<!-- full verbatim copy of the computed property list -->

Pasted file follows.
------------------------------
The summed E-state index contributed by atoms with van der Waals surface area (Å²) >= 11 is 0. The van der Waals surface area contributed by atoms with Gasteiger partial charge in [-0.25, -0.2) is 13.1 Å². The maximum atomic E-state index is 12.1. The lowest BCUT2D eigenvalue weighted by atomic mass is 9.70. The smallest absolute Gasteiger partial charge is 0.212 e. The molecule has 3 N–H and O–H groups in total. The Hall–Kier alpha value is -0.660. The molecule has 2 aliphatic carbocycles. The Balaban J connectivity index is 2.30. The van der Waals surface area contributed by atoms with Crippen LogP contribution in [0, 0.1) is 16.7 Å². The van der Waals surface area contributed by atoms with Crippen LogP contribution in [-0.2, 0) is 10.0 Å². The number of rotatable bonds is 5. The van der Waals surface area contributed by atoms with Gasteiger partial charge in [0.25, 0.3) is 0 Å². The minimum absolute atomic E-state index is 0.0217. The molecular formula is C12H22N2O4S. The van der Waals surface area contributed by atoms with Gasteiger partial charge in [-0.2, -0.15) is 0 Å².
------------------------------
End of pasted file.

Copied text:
The summed E-state index contributed by atoms with van der Waals surface area (Å²) >= 11 is 0. The van der Waals surface area contributed by atoms with Gasteiger partial charge in [-0.25, -0.2) is 13.1 Å². The maximum atomic E-state index is 12.1. The lowest BCUT2D eigenvalue weighted by atomic mass is 9.70. The smallest absolute Gasteiger partial charge is 0.212 e. The molecule has 3 N–H and O–H groups in total. The Hall–Kier alpha value is -0.660. The molecule has 2 aliphatic carbocycles. The Balaban J connectivity index is 2.30. The van der Waals surface area contributed by atoms with Crippen LogP contribution in [0, 0.1) is 16.7 Å². The van der Waals surface area contributed by atoms with Crippen LogP contribution in [-0.2, 0) is 10.0 Å². The number of rotatable bonds is 5. The van der Waals surface area contributed by atoms with Gasteiger partial charge in [0.25, 0.3) is 0 Å². The minimum absolute atomic E-state index is 0.0217. The molecular formula is C12H22N2O4S. The van der Waals surface area contributed by atoms with Gasteiger partial charge in [-0.2, -0.15) is 0 Å².